Pope Francis visit to Israel: Sites

Pope Francis visit to Israel: Sites

Visit to Israel of Pope Francis

During his stay in Israel, Pope Francis will visit various sites in the city of Jerusalem:

Sites to be visited by Pope Francis


Mount Scopus

Overlooking Jerusalem, Mount Scopus is the highest point in the city, rising 826 meters above sea level.  From the top of Mount Scopus, one can see the entire Old City, as well as the Judean Desert in the east. The mountain, called Har Ha'Tzofim (Mountain of the Watchers) in Hebrew, derives its name from its use as a vantage point and the spectacular view from its top.

The cornerstone for the university was set on July 24, 1918. Seven years later, on April 1, 1925, the Hebrew University campus on Mount Scopus was opened.

The Church of the Holy Sepulchre

The site of the Church of the Holy Sepulchre in Jerusalem is identified as the place of both crucifixion and the tomb of Jesus of Nazareth. The church has long been a major pilgrimage center for Christians all around the world.

Construction of the first Church of the Holy Sepulcher began in 326 by order of the Emperor Constantine. It was erected on the site of a 2nd-century Roman temple that, according to local tradition, has been built over the place where Jesus had been crucified and buried. When the Roman buildings were demolished, a series of rock-cut tombs was discovered. One of these was identified as that of Joseph of Armithea. The sloping bedrock was cut away around this tomb, leaving a free-standing shell (at the site of the present Edicule). 

Little remains of the original Byzantine structure, which was burned and looted by the Persians in 614, partially rebuilt by the Patriarch Modestos, damaged by earthquake in 808, and  destroyed in 1009 by order of the Fatamid Caliph al-Hakim. A portion was rebuilt by the Byzantine Emperor Constantine Monomachus in 1048, but most of the present building is the result of 12th-century Crusader reconstruction as well as later renovations (the most recent begun in 1959). The present Church encompasses half the area of the original Byzantine shrine and basilica, and only the Rotunda preserves the approximate shape and design of the original.

The Church contains several shrines dedicated to the Virgin Mary. The building is held in condominium by the Greek Orthodox, the Roman Catholic and the Armenian Apostolic churches. The Syriac Orthodox, the Coptic Orthodox and the Ethiopian Orthodox also possess certain rights and small properties in or about the building, and all six denominations celebrate their rites in this cavernous house of worship. The rights and privileges of all of these communities are protected by the Status Quo of the Holy Places (1852), as guaranteed in Article LXII of the Treaty of Berlin (1878).

A visit to the Church of the Holy Sepulcher can begin by descending a flight of stairs whose walls are covered with crosses incised by hundreds of pilgrims over hundreds of years. Deep below ground level is the Armenian chapel, abutting a First Temple-period stone quarry where tradition says Queen Helene found the cross. The centerpiece of the main floor is the Edicule. Its icons and lanterns may be unfamiliar to some, but visitors often say they feel spiritually uplifted from the moments spent in the utter silence of the tiny interior room marking the traditional tomb.
Nearby is a stone slab where tradition says the body of Jesus was prepared for burial, and where one can see pious Orthodox and Catholic Christians praying fervently. Visitors are moved by the beautiful mosaic behind the stone, which shows with sadness and hope the moments when Jesus is taken down from the cross and laid in the tomb. Up a steep flight of stairs, the site of the crucifixion itself is marked by both a Greek Orthodox and a Catholic altar, where Christians from around the world stand patiently in line waiting to touch the rock they hold sacred.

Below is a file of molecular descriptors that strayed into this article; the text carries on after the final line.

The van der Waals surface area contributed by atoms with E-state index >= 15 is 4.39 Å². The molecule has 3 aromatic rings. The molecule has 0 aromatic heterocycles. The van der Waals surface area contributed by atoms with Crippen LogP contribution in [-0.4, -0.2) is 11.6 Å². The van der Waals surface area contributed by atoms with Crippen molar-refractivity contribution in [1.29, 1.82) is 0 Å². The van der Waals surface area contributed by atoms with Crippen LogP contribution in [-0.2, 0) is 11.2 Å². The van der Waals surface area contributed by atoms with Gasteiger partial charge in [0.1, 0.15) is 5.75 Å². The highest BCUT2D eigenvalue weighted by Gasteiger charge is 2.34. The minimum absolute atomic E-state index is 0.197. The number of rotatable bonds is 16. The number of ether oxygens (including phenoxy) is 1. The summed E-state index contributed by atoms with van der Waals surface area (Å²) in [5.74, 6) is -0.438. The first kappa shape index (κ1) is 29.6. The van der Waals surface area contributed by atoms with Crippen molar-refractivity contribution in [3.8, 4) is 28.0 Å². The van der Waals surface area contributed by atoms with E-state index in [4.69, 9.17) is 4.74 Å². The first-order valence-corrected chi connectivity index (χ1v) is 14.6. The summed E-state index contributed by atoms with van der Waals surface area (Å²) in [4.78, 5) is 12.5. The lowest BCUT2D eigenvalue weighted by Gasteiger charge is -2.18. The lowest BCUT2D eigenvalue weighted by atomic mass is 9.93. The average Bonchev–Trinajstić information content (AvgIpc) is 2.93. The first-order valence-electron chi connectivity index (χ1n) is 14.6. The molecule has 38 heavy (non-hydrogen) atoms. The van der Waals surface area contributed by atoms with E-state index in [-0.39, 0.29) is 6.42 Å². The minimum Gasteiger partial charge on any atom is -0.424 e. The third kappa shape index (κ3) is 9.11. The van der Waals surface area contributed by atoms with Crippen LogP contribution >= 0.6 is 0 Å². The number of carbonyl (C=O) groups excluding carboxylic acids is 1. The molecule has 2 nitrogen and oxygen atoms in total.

Notre Dame Cathedral

Jerusalem’s magnificent Pontifical Institute Notre Dame - "Our Lady" - is a towering French cathedral and guest house located across from the Old City’s New Gate, with a statue of the Virgin Mary on the rooftop. The complex was built in the 1880′s in order to increase the flow of pilgrims to Jerusalem, and was part of an area called the “French Compound”.

From its inception in 1888, the Notre Dame Center, owned by the Vatican, offered accommodation, spiritual assistance and tour guiding to pilgrims visiting the Holy Land. Over a century later, the 140 room Notre Dame Center, a venue rich with religious, historical and cultural interest, remains faithful to its original mission, offering a meeting place for pilgrims from all over the world and people of different faiths. This imposing complex sits on the seam between East and West Jerusalem and opposite the New Gate, a cosmopolitan fusion of faiths and peoples.

The Temple Mount

The Temple Mount was constructed by King Herod the Great. It encompassed Mount Moriah from the south, from the west and from the north with enormous supporting walls, "The Western Wall" being the most known of them.

The Temple Mount is one of the most important religious sites in the Old City of Jerusalem. It has been used as a religious site for thousands of years. The site is the most sacred site recognized by the Jewish faith, and is the third most sacred to Islam (Al-Aqsa Mosque).

The Western Wall
A remnant of the great retaining wall around the Temple Mount platform in Jerusalem, the Western Wall has been a place of Jewish prayer and devotion since the destruction of the Second Temple by the Romans in 70 CE.

The Western Wall was part of the most magnificent building Jerusalem had ever seen. It was one of four walls Herod the Great built to support the 1,555,000-square-foot plaza on which the Temple stood. It was almost 1,500 feet long – the rest can still be seen inside the Western Wall Tunnel. Originally it was some 90 feet high and reached some 60 feet into the ground.

It was Abraham who first linked the Jewish people to Jerusalem, when he offered Isaac in sacrifice on Mount Moriah, the Temple Mount, and now above and behind the wall. The rock of the offering, over which the Dome of the Rock was built in the late seventh century, is known in Jewish tradition as the Foundation Stone of the world. King David purchased this land; Solomon's First Temple was destroyed by the Babylonians in 586 BCE; Herod expanded the Second Temple, which was burned by the Romans in 70 CE, except for the Western Wall.